The team, the time, the tests: Victor Zambrano was assigned to the DL on May 7, a day after his right elbow essentially exploded. The club already had disabled starting pitcher Brian Bannister, Opening Day second baseman Anderson Hernandez and Bannister's understudy, John Maine. Xavier Nady, the regular right fielder, went down due to an appendectomy before May ended.
"This is just another test for us," Randolph said then. "We just have to go on playing and have somebody step up. That's what good teams do."
Before the clinching, the Mets lost Pedro Martinez for all but 17 days in a 78-day sequence because of two different right leg maladies, fellow starter Glavine for two starts because of a blood-clot scare, left fielder Cliff Floyd for 35 days to ankle and Achilles' tendon problems, setup reliever Duaner Sanchez for 58 games and all of postseason because of a taxi cab accident and a dislocated shoulder, and reserve catcher Ramon Castro to rib cage and knee injuries.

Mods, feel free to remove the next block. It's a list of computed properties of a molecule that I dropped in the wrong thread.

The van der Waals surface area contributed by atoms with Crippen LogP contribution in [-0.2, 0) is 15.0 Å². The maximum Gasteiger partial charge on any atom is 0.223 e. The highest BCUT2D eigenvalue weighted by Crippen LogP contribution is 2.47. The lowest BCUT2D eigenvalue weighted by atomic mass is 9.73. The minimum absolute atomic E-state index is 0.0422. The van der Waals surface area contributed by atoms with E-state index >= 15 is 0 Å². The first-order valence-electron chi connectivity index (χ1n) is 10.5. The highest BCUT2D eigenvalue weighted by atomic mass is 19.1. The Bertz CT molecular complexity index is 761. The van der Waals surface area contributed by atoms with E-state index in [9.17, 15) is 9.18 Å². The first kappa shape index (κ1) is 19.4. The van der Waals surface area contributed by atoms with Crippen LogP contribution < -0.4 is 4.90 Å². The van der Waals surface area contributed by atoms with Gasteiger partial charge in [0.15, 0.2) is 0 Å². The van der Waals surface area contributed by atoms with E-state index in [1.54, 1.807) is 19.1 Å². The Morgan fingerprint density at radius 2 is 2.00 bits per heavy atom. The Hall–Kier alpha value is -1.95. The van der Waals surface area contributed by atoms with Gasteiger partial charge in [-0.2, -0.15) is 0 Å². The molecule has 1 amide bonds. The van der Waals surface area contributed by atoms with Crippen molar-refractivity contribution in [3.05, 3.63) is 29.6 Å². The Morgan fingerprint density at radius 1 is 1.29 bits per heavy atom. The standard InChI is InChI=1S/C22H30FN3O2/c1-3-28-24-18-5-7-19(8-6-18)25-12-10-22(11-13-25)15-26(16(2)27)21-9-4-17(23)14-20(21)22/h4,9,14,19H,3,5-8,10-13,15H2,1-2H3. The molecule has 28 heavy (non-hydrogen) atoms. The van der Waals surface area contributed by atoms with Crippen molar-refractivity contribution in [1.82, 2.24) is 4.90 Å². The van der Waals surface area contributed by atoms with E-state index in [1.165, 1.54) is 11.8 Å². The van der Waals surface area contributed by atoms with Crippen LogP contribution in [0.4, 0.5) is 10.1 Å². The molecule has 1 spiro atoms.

A collective limp was a bit conspicuous at first in May. A nine-game trip to Philadelphia, Milwaukee and St. Louis produced six losses. But they followed that glitch with a handsome homestand against the Yankees and Phillies.
The team, the time, the talk of the town: When David Wright hit a single over the head of center fielder Johnny Damon in the ninth inning on May 19, the Mets defeated the Yankees and Mariano Rivera. They might have swept the Interleague series, but Billy Wagner didn't convert what would have been a four-run non-save in the second game. Nonetheless, the two one-run victories and the one-run loss against the Yankees, and the two one-run victories against the Phillies that followed, brought the Mets a new level of credibility in the market. Could they be better than the Yankees?
The team, the time, the tight games: The Mets made one-run games a specialty, winning 29 of 44. No National League team has won more or lost fewer. Their other specialty has been scoring early. The Mets lead the league in first-inning runs, with 123.
Their early-in-the-game production hardly has come as a surprise because the Mets' first batter in 138 games has been Jose Reyes, the most dynamic leadoff man in the game. He has led off six games with home runs, a Mets single-season record, scored 35 of his 117 runs so far in the first inning and has generally set the tone for games.
"When Jose's on, we're a different team," Glavine says. "When you play us, you see two of the most talented players in the league [Reyes and Carlos Beltran] in the first inning."